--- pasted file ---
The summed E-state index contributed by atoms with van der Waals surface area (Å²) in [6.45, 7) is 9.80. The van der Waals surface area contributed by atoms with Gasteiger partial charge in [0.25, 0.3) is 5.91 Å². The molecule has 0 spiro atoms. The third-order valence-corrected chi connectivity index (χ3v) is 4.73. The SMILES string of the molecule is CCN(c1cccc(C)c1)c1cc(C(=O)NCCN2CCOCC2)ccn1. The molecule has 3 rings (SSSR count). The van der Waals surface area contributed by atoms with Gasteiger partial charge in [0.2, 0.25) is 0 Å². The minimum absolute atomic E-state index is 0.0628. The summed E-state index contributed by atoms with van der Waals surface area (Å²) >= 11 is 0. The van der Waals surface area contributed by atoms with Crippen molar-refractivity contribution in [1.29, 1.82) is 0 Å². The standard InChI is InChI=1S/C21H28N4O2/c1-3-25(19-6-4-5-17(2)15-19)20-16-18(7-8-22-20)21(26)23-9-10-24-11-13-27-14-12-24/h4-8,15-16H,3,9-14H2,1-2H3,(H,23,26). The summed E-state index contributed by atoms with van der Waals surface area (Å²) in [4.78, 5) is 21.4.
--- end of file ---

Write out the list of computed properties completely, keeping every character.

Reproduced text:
The summed E-state index contributed by atoms with van der Waals surface area (Å²) in [6.45, 7) is 9.80. The van der Waals surface area contributed by atoms with Gasteiger partial charge in [0.25, 0.3) is 5.91 Å². The molecule has 0 spiro atoms. The third-order valence-corrected chi connectivity index (χ3v) is 4.73. The SMILES string of the molecule is CCN(c1cccc(C)c1)c1cc(C(=O)NCCN2CCOCC2)ccn1. The molecule has 3 rings (SSSR count). The van der Waals surface area contributed by atoms with Gasteiger partial charge in [0.2, 0.25) is 0 Å². The minimum absolute atomic E-state index is 0.0628. The summed E-state index contributed by atoms with van der Waals surface area (Å²) >= 11 is 0. The van der Waals surface area contributed by atoms with Crippen molar-refractivity contribution in [1.29, 1.82) is 0 Å². The standard InChI is InChI=1S/C21H28N4O2/c1-3-25(19-6-4-5-17(2)15-19)20-16-18(7-8-22-20)21(26)23-9-10-24-11-13-27-14-12-24/h4-8,15-16H,3,9-14H2,1-2H3,(H,23,26). The summed E-state index contributed by atoms with van der Waals surface area (Å²) in [4.78, 5) is 21.4.